Recent News

Tankers: Full Effect of Ban on Russian Oil To be Felt From 2023 Onwards


The tanker market’s structural shift is still not complete. In its latest weekly report, shipbroker Allied said that “with the recently announced crude oil production output cuts from OPEC+ now ready to take effect, the markets seem set for a major bracing point. Yet prices showed a breather just before the onset of the cuts, as crude oil prices slid today mainly on news of weaker-than-expected factory activity data out of China, along with wider concerns of further curtailed demand expectations as part of China’s widening COVID-19 restrictions.

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Underwriting decarbonisation: Financing key to steer shipping towards a green future


As it becomes increasingly clear that greenhouse-gas emissions must be drastically cut over the next 30 years in order to save the planet’s climate as we know it,1 there is a growing realisation that the transition to net zero needs transformational change from all industries.

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LNG Becoming the Most Important Shipping Market of 2022


The LNG tanker market is expected to ride the existing “wave” of increased demand throughout the second half of the year. In its latest weekly report, shipbroker Intermodal said that “amid Europe’s effort to cut its dependence on Russian gas, LNG has currently become the most geopolitically important fuel.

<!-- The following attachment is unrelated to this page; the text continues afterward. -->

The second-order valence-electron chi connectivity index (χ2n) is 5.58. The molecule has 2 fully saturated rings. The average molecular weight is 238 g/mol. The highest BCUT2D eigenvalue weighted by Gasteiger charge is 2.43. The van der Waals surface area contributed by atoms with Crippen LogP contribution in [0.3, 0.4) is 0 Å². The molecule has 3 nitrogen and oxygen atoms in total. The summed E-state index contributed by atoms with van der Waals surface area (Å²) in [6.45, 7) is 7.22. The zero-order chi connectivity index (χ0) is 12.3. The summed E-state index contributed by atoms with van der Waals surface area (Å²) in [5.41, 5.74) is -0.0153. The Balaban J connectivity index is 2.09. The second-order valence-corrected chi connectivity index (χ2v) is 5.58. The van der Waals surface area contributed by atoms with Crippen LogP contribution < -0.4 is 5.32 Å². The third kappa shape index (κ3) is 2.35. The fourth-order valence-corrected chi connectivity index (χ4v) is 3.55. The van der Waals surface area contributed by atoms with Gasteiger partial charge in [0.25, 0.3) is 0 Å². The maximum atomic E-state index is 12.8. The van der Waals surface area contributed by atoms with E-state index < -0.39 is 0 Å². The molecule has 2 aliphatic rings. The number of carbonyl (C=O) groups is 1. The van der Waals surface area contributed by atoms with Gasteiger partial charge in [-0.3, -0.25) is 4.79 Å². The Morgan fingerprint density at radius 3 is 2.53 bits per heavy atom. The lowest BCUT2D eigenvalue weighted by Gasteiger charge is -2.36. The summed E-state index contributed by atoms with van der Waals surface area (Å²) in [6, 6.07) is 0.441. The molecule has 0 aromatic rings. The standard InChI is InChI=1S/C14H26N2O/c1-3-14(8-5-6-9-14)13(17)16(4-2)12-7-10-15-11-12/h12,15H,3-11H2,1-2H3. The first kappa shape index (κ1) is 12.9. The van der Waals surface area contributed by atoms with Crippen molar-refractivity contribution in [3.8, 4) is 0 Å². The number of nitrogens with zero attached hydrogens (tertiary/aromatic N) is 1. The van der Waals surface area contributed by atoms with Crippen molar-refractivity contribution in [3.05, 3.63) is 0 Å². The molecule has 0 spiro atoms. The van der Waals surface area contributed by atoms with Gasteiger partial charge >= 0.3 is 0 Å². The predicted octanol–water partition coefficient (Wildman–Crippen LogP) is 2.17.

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Bunker quality – do bunker suppliers have charterers over a barrel?


Charterer’s obligation to provide bunkers in compliance with charterparty specification. Time charterers supplying vessels with bunker fuel oil need to ensure that they meet the contractual specifications set out in the charterparty. This may include a general obligation to provide bunkers fit for purpose and suitable for burning in the main and auxiliary engines.

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China’s COVID-19 Outbreak Introduces New Implications for the Shipping Markets


China’s lockdowns in Shanghai is expected to have a significant impact in the global supply chains and the tanker markets, especially when seen in tandme with everything else that’s been going on in the world’s economy today.

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War in Ukraine will hurt growth in all shipping segments.


Though much uncertainty remains, the immediate commodity price increases and supply challenges caused by Russia’s invasion of Ukraine are likely to be felt throughout 2022. Also, recently implemented sanctions on Russia are not likely to be lifted any time soon. This may have sustained spill-over impact on the global economy.

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